KNOXVILLE, Tenn. — While many parents find themselves now working at home with their kids, that's not the case for everyone.
"We still have essential personnel that are out there on the frontline. Medical workers, first responders, and even people that are supporting in the social services sector that need care for their kids," said Lori Humphreys, VP of Childcare Services for the YMCA of East Tennessee.
Even under a 'safer at home' order, daycares are still open, deemed essential businesses.
"Childcare is an important part of our infrastructure and it's a really important part of keeping everything going," said Dr. Martha Buchanan, director of the Knox County Health Department.
Humphreys said the YMCA is serving anywhere from 35-60 kids a day at their four open locations
"Once parents see what we're doing and how we're protecting students, they're very happy to have their children come to play," said Humphreys.
The YMCA is taking a lot of new safety and sanitation steps.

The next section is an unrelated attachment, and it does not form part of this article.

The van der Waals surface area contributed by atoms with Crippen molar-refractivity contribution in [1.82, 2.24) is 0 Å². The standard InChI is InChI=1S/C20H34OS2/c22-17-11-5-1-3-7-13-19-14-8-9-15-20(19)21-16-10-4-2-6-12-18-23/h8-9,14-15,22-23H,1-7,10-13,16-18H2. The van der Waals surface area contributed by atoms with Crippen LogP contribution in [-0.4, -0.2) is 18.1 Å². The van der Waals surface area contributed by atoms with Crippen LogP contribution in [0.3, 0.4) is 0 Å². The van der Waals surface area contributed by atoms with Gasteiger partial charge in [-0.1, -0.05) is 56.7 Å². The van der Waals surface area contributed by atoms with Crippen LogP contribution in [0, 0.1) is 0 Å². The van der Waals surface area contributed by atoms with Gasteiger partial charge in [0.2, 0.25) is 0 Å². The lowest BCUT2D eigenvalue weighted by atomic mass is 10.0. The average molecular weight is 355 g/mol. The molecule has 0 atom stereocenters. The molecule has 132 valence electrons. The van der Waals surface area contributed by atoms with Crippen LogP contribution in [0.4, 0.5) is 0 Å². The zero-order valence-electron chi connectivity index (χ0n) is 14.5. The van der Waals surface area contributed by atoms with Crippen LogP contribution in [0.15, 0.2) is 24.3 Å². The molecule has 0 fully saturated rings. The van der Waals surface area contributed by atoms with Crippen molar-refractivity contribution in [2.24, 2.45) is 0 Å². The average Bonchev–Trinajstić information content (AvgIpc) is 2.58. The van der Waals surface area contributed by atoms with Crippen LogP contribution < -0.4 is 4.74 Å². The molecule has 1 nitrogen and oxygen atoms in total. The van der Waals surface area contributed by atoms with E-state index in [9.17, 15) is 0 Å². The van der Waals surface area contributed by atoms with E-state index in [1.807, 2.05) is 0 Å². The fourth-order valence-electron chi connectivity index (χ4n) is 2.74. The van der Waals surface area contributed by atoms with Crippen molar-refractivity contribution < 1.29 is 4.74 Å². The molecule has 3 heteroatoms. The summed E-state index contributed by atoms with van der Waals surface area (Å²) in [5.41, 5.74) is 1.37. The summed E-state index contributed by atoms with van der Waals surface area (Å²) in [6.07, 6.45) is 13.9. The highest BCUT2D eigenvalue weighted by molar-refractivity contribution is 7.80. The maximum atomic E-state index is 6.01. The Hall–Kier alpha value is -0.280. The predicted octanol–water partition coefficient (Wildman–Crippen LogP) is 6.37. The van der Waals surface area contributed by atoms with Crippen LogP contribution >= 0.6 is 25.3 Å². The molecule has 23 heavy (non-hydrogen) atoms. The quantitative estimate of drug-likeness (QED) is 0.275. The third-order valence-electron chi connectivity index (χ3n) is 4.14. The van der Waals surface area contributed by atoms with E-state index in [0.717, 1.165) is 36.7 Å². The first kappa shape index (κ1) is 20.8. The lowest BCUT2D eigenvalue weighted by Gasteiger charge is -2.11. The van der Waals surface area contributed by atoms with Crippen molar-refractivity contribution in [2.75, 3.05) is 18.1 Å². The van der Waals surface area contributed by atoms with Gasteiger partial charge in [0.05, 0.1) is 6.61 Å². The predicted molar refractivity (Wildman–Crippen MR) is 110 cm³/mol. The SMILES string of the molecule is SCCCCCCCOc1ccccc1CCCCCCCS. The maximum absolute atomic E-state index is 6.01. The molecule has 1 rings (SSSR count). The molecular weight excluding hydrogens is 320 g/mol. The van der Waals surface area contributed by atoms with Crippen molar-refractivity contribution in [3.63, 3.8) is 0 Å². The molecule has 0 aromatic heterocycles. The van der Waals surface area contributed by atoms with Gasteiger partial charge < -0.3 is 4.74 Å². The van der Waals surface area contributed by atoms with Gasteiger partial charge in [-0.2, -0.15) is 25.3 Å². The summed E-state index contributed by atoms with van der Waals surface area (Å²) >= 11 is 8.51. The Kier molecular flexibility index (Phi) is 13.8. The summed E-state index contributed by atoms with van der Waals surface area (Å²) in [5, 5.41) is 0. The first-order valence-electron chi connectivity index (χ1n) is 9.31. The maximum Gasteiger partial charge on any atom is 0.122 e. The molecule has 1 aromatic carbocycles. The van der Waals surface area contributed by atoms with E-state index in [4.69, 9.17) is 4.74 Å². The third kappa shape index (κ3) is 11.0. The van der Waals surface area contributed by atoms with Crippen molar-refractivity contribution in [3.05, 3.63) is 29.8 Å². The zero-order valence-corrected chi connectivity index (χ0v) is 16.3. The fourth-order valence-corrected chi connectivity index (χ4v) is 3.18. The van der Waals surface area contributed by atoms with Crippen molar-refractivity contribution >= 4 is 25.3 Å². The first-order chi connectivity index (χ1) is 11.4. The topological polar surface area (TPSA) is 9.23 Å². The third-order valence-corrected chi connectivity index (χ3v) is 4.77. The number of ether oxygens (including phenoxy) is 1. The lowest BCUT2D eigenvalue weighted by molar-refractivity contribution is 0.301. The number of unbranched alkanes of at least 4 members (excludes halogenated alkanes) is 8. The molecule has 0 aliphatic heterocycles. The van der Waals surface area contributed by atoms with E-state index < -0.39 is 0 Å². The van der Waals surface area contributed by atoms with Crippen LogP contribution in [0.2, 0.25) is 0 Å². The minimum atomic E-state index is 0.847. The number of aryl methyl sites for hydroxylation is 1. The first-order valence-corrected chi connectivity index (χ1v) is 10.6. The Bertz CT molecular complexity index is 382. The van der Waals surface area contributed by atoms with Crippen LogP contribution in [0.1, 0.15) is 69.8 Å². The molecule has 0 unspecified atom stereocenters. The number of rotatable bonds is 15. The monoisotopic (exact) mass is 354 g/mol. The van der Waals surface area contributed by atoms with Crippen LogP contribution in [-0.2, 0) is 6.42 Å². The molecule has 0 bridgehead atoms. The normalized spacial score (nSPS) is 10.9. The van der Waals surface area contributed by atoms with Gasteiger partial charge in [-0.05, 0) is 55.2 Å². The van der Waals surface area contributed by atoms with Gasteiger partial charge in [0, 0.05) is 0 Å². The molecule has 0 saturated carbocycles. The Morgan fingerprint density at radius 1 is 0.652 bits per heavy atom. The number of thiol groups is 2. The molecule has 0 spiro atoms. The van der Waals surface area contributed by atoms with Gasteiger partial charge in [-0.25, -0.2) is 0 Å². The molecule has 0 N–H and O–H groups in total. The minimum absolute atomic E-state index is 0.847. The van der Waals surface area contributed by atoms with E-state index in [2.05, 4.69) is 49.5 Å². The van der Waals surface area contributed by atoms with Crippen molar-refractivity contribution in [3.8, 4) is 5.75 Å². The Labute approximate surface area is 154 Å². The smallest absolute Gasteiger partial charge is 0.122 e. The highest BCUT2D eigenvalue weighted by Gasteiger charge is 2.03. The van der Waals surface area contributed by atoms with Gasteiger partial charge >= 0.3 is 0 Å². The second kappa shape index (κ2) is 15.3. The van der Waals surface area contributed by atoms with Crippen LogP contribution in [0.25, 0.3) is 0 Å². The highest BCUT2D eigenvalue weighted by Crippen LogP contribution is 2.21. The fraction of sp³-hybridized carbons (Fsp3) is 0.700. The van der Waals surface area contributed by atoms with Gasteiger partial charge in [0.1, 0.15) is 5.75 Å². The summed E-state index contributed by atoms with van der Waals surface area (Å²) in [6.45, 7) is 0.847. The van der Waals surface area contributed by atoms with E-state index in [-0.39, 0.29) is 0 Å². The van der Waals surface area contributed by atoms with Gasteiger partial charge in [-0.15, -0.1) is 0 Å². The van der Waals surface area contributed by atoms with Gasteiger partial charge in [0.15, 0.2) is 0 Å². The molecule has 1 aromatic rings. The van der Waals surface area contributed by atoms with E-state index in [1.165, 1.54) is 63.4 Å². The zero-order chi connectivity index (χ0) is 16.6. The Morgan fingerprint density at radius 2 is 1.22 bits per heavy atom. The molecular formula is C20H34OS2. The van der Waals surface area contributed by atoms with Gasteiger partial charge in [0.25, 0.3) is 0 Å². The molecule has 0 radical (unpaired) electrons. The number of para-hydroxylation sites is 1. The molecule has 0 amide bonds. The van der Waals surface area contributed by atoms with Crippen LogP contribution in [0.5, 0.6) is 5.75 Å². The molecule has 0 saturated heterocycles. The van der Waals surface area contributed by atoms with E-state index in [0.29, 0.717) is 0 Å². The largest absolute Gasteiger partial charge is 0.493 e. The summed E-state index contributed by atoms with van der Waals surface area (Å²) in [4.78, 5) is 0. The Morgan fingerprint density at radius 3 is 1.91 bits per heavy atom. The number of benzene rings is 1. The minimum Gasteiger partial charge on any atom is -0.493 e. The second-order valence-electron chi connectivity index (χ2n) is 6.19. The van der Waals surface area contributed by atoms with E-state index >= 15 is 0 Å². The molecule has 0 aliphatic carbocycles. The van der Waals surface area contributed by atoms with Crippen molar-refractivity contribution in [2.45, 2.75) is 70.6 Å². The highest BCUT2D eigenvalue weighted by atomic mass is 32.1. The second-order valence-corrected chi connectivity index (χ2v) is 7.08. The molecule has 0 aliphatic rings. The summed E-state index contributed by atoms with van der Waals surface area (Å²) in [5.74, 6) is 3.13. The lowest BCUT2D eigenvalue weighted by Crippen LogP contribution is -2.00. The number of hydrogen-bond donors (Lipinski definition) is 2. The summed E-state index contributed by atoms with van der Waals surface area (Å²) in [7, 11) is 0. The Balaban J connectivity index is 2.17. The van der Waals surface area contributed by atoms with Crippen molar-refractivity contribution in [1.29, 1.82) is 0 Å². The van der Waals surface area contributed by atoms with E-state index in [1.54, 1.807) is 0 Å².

Staff and students get their temperatures checked upon entering the building, they constantly clean toys and wash their hands at least every half hour.
"We've doubled, sometimes tripled the square footage of where our kids are so that they're able to practice the 6-foot distance as well," said Humphreys.
Some parents, like Sherri Tidwell, said that still isn't enough.
"How long [can] an illness or virus stay on a plastic toy versus a blanket versus a cardboard box," she said.
Tidwell is one of many working parents who want daycares closed.
"I understand that that's important to accommodate working parents but we need to prioritize saving lives and health over inconvenience right now," said Tidwell.
She has a three year old daughter, and is worried that children in her daycare may be sick without showing symptoms, which could spread the virus to other more vulnerable people.
Tidwell also said many daycare facilities have strict attendance policies, and pulling kids out could threaten tuition assistance and make them lose their spot in the school.
She's hoping people will opt for alternatives.
"If they can find anyone else, another family member that lives close to them, or anyone else that can watch them then that would be better," said Tidwell.
Humphreys said kids will be OK at daycare.
"I would rather provide the care that we're doing and going above and beyond for the safety measures then a child be left at home latch key right now," she said.
Daycares can apply for state aid to stay open even with a potential business loss due to COVID-19.
Licensed childcare agencies are encouraged to apply through this website.